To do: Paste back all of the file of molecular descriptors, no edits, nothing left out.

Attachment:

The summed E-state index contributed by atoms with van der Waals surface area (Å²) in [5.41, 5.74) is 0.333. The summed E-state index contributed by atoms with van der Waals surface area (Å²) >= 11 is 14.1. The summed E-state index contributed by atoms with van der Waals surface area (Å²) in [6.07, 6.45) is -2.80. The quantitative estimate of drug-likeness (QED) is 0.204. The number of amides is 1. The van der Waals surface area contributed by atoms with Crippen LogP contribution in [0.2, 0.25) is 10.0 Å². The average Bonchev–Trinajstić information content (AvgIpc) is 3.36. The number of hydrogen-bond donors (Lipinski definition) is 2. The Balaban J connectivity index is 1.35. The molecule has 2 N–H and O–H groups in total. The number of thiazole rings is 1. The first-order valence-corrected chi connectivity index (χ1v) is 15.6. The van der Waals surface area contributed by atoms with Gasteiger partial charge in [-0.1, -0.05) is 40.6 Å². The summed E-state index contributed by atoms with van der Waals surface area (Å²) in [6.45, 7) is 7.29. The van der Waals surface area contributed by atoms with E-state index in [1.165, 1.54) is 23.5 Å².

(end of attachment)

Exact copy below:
The summed E-state index contributed by atoms with van der Waals surface area (Å²) in [5.41, 5.74) is 0.333. The summed E-state index contributed by atoms with van der Waals surface area (Å²) >= 11 is 14.1. The summed E-state index contributed by atoms with van der Waals surface area (Å²) in [6.07, 6.45) is -2.80. The quantitative estimate of drug-likeness (QED) is 0.204. The number of amides is 1. The van der Waals surface area contributed by atoms with Crippen LogP contribution in [0.2, 0.25) is 10.0 Å². The average Bonchev–Trinajstić information content (AvgIpc) is 3.36. The number of hydrogen-bond donors (Lipinski definition) is 2. The Balaban J connectivity index is 1.35. The molecule has 2 N–H and O–H groups in total. The number of thiazole rings is 1. The first-order valence-corrected chi connectivity index (χ1v) is 15.6. The van der Waals surface area contributed by atoms with Gasteiger partial charge in [-0.1, -0.05) is 40.6 Å². The summed E-state index contributed by atoms with van der Waals surface area (Å²) in [6.45, 7) is 7.29. The van der Waals surface area contributed by atoms with E-state index in [1.165, 1.54) is 23.5 Å².